"More Schools Need 4H and FFA Programs" According to Independent Study Conducted by OYEFri, 10 Mar 2017 16:48:21 CST
A series of recent focus groups involving rural parents, students, and business leaders provides a window into the concerns of rural stakeholders on school quality and education policy debates at the State Capital. Tyler Norvell, executive director of OYE, spoke on the findings of this study in a recent interview with Radio Oklahoma Ag Network Farm Director Ron Hays, which can be heard by clicking or tapping on the LISTEN BAR at the bottom of this story.
The study, conducted by Bellwether Education Partners and sponsored by the Oklahoma Youth Expo conducted 12 focus groups and nine interviews in rural communities throughout Oklahoma.
The study focused on a number of issues including course options for students in high school to students’ post-college job prospects to their perspectives on policies such as charter schools and consolidation.
“To my knowledge is the first time rural voices on education have been so thoroughly researched. We hope will help policymakers better understand how their constituents in rural communities experience the policies and laws they shape,” said Tyler Norvell, executive director of the Youth Expo.
Norvell went on to explain there are no desired policy outcomes his group is pushing for as a result of the report. He simply wanted to arm policymakers with good information.
A major theme sought to highlight participants’ thoughts, reactions, and questions as they relate to a set of pertinent education policy issues: funding, consolidation, the four-day school week, and charter schools. These issues hit close to home for many participants, and it is important that policymakers understand how rural community members are experiencing the effects of various policy decisions made in the capital.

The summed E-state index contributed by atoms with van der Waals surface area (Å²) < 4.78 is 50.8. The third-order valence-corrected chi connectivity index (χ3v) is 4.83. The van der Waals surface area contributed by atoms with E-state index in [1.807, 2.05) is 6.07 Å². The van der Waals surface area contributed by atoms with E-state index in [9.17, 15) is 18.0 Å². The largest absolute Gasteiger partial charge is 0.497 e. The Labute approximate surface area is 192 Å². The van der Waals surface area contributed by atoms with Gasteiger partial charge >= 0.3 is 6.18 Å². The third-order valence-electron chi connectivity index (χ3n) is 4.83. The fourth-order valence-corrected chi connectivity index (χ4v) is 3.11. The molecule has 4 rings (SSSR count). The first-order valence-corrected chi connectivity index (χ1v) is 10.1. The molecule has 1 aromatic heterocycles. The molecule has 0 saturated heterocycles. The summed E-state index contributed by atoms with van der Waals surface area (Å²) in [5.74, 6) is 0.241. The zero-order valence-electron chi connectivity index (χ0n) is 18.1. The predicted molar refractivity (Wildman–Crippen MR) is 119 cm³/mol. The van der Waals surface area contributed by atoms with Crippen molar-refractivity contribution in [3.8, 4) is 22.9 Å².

Another theme of the report is on high school outcomes, specifically that participants felt high school does not prepare rural students for their next steps, whether college or career.
Additionally, the last theme focused on the transition between high school and college/career. Disagreement among participants about the goal of public education surfaced larger questions about what rural high schools should be preparing their students to do after graduation. Should all students go to college? What about trades such as plumbing or welding? How can high schools better inform students about their various options? What is the role of the business community in helping students learn about career opportunities? The findings in this theme offer insight into how rural community members are thinking about these questions.
As legislators in the Sooner State seek to address the challenges in Oklahoma’s rural schools, it is critical that they understand how the students, parents, community members, and business leaders living in rural communities perceive and experience the education system and the policies and programs that surround it.
Click here to view the complete report.
Source - Oklahoma Youth Expo
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